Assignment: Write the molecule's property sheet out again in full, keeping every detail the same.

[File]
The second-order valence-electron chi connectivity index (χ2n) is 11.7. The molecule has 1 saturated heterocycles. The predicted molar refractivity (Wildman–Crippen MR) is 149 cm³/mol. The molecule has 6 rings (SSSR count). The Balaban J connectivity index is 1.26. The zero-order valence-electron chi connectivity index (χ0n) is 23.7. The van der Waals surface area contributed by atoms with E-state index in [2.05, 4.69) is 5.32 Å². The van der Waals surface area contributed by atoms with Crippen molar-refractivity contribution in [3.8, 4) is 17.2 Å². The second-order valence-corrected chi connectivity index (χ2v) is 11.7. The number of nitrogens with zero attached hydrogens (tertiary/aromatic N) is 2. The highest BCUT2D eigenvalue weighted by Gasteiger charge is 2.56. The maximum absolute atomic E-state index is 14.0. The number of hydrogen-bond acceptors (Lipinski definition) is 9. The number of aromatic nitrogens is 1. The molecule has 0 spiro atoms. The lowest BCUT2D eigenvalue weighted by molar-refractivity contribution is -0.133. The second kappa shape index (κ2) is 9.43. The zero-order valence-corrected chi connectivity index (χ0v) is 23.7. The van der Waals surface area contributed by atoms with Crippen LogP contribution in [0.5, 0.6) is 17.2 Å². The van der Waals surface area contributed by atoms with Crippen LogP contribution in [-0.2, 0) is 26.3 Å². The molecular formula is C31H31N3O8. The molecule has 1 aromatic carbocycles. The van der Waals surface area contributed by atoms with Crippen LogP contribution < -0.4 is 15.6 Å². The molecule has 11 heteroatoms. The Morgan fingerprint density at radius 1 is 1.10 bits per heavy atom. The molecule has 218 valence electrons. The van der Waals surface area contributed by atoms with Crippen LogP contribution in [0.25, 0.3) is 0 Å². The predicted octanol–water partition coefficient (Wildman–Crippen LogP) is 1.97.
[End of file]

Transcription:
The second-order valence-electron chi connectivity index (χ2n) is 11.7. The molecule has 1 saturated heterocycles. The predicted molar refractivity (Wildman–Crippen MR) is 149 cm³/mol. The molecule has 6 rings (SSSR count). The Balaban J connectivity index is 1.26. The zero-order valence-electron chi connectivity index (χ0n) is 23.7. The van der Waals surface area contributed by atoms with E-state index in [2.05, 4.69) is 5.32 Å². The van der Waals surface area contributed by atoms with Crippen molar-refractivity contribution in [3.8, 4) is 17.2 Å². The second-order valence-corrected chi connectivity index (χ2v) is 11.7. The number of nitrogens with zero attached hydrogens (tertiary/aromatic N) is 2. The highest BCUT2D eigenvalue weighted by Gasteiger charge is 2.56. The maximum absolute atomic E-state index is 14.0. The number of hydrogen-bond acceptors (Lipinski definition) is 9. The number of aromatic nitrogens is 1. The molecule has 0 spiro atoms. The lowest BCUT2D eigenvalue weighted by molar-refractivity contribution is -0.133. The second kappa shape index (κ2) is 9.43. The zero-order valence-corrected chi connectivity index (χ0v) is 23.7. The van der Waals surface area contributed by atoms with Crippen LogP contribution in [0.5, 0.6) is 17.2 Å². The van der Waals surface area contributed by atoms with Crippen LogP contribution in [-0.2, 0) is 26.3 Å². The molecular formula is C31H31N3O8. The molecule has 1 aromatic carbocycles. The van der Waals surface area contributed by atoms with Crippen LogP contribution < -0.4 is 15.6 Å². The molecule has 11 heteroatoms. The Morgan fingerprint density at radius 1 is 1.10 bits per heavy atom. The molecule has 218 valence electrons. The van der Waals surface area contributed by atoms with Crippen LogP contribution in [0.25, 0.3) is 0 Å². The predicted octanol–water partition coefficient (Wildman–Crippen LogP) is 1.97.